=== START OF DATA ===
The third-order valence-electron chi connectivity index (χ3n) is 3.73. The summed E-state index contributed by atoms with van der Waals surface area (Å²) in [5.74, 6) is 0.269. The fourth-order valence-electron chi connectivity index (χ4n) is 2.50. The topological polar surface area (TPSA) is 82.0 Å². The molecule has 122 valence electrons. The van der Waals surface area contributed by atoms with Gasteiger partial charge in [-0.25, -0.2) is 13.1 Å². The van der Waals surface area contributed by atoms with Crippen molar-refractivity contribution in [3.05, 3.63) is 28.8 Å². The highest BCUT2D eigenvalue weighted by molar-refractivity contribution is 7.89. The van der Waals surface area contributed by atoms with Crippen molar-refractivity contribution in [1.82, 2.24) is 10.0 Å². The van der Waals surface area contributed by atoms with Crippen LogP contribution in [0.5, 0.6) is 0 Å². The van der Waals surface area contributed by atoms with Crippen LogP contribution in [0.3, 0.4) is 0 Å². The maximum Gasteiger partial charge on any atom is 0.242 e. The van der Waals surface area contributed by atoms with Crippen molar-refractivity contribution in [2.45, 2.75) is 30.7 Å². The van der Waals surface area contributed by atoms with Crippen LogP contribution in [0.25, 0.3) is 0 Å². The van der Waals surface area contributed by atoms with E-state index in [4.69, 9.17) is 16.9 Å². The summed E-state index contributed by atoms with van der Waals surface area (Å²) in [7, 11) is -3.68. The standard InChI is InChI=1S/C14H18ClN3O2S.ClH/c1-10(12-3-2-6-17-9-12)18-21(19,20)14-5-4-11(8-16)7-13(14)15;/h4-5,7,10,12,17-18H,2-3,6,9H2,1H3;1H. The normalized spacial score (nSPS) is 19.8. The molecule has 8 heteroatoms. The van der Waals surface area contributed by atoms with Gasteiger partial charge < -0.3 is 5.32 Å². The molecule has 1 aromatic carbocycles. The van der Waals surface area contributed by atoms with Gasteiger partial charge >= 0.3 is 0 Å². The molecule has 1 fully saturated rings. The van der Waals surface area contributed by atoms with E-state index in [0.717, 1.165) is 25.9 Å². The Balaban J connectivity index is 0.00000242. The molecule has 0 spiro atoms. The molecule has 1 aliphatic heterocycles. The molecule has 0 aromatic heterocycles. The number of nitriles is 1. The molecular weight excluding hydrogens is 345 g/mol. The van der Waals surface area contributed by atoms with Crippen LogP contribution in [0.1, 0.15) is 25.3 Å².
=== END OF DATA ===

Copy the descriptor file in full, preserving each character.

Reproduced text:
The third-order valence-electron chi connectivity index (χ3n) is 3.73. The summed E-state index contributed by atoms with van der Waals surface area (Å²) in [5.74, 6) is 0.269. The fourth-order valence-electron chi connectivity index (χ4n) is 2.50. The topological polar surface area (TPSA) is 82.0 Å². The molecule has 122 valence electrons. The van der Waals surface area contributed by atoms with Gasteiger partial charge in [-0.25, -0.2) is 13.1 Å². The van der Waals surface area contributed by atoms with Crippen molar-refractivity contribution in [3.05, 3.63) is 28.8 Å². The highest BCUT2D eigenvalue weighted by molar-refractivity contribution is 7.89. The van der Waals surface area contributed by atoms with Crippen molar-refractivity contribution in [1.82, 2.24) is 10.0 Å². The van der Waals surface area contributed by atoms with Crippen LogP contribution in [0.5, 0.6) is 0 Å². The van der Waals surface area contributed by atoms with Crippen LogP contribution in [0.3, 0.4) is 0 Å². The maximum Gasteiger partial charge on any atom is 0.242 e. The van der Waals surface area contributed by atoms with Crippen molar-refractivity contribution in [2.45, 2.75) is 30.7 Å². The van der Waals surface area contributed by atoms with Crippen LogP contribution in [0.25, 0.3) is 0 Å². The van der Waals surface area contributed by atoms with E-state index in [4.69, 9.17) is 16.9 Å². The summed E-state index contributed by atoms with van der Waals surface area (Å²) in [7, 11) is -3.68. The standard InChI is InChI=1S/C14H18ClN3O2S.ClH/c1-10(12-3-2-6-17-9-12)18-21(19,20)14-5-4-11(8-16)7-13(14)15;/h4-5,7,10,12,17-18H,2-3,6,9H2,1H3;1H. The normalized spacial score (nSPS) is 19.8. The molecule has 8 heteroatoms. The van der Waals surface area contributed by atoms with Gasteiger partial charge < -0.3 is 5.32 Å². The molecule has 1 aromatic carbocycles. The van der Waals surface area contributed by atoms with Gasteiger partial charge >= 0.3 is 0 Å². The molecule has 1 fully saturated rings. The van der Waals surface area contributed by atoms with E-state index in [0.717, 1.165) is 25.9 Å². The Balaban J connectivity index is 0.00000242. The molecule has 0 spiro atoms. The molecule has 1 aliphatic heterocycles. The molecule has 0 aromatic heterocycles. The number of nitriles is 1. The molecular weight excluding hydrogens is 345 g/mol. The van der Waals surface area contributed by atoms with Crippen LogP contribution in [0.1, 0.15) is 25.3 Å².